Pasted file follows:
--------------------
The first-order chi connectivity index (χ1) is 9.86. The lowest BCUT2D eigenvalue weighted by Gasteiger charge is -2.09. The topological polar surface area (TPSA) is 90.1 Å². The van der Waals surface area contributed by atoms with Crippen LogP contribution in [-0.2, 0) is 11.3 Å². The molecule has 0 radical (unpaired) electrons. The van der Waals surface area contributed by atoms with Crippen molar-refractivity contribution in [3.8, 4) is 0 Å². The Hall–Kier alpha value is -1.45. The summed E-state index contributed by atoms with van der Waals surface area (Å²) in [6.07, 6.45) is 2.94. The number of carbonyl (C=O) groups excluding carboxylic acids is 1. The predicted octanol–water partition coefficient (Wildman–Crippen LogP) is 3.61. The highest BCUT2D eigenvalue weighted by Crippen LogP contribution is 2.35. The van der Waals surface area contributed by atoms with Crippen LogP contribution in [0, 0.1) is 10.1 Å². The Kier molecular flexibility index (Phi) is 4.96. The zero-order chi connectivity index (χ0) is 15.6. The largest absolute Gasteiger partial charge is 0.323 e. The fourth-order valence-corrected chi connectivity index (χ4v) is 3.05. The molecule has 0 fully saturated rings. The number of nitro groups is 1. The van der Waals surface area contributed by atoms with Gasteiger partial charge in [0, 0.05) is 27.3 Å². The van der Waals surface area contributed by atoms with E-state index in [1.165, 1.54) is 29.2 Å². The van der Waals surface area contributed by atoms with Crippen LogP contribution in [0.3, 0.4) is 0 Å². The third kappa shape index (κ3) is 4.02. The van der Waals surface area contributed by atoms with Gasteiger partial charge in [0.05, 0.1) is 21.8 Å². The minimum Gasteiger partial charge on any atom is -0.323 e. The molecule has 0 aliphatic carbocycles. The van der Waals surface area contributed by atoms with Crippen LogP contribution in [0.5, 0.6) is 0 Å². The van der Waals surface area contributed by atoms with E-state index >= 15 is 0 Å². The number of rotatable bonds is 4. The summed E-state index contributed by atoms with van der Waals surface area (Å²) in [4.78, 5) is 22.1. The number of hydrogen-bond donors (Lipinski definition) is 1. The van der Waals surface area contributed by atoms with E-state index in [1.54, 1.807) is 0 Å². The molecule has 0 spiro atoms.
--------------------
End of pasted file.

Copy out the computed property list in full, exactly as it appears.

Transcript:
The first-order chi connectivity index (χ1) is 9.86. The lowest BCUT2D eigenvalue weighted by Gasteiger charge is -2.09. The topological polar surface area (TPSA) is 90.1 Å². The van der Waals surface area contributed by atoms with Crippen LogP contribution in [-0.2, 0) is 11.3 Å². The molecule has 0 radical (unpaired) electrons. The van der Waals surface area contributed by atoms with Crippen molar-refractivity contribution in [3.8, 4) is 0 Å². The Hall–Kier alpha value is -1.45. The summed E-state index contributed by atoms with van der Waals surface area (Å²) in [6.07, 6.45) is 2.94. The number of carbonyl (C=O) groups excluding carboxylic acids is 1. The predicted octanol–water partition coefficient (Wildman–Crippen LogP) is 3.61. The highest BCUT2D eigenvalue weighted by Crippen LogP contribution is 2.35. The van der Waals surface area contributed by atoms with Crippen LogP contribution in [0, 0.1) is 10.1 Å². The Kier molecular flexibility index (Phi) is 4.96. The zero-order chi connectivity index (χ0) is 15.6. The largest absolute Gasteiger partial charge is 0.323 e. The fourth-order valence-corrected chi connectivity index (χ4v) is 3.05. The molecule has 0 fully saturated rings. The number of nitro groups is 1. The van der Waals surface area contributed by atoms with Gasteiger partial charge in [0, 0.05) is 27.3 Å². The van der Waals surface area contributed by atoms with E-state index in [1.165, 1.54) is 29.2 Å². The van der Waals surface area contributed by atoms with Crippen LogP contribution in [0.3, 0.4) is 0 Å². The third kappa shape index (κ3) is 4.02. The van der Waals surface area contributed by atoms with Gasteiger partial charge in [0.05, 0.1) is 21.8 Å². The minimum Gasteiger partial charge on any atom is -0.323 e. The molecule has 0 aliphatic carbocycles. The van der Waals surface area contributed by atoms with Crippen LogP contribution in [0.5, 0.6) is 0 Å². The van der Waals surface area contributed by atoms with E-state index >= 15 is 0 Å². The number of rotatable bonds is 4. The summed E-state index contributed by atoms with van der Waals surface area (Å²) in [4.78, 5) is 22.1. The number of hydrogen-bond donors (Lipinski definition) is 1. The van der Waals surface area contributed by atoms with E-state index in [1.54, 1.807) is 0 Å². The molecule has 0 spiro atoms.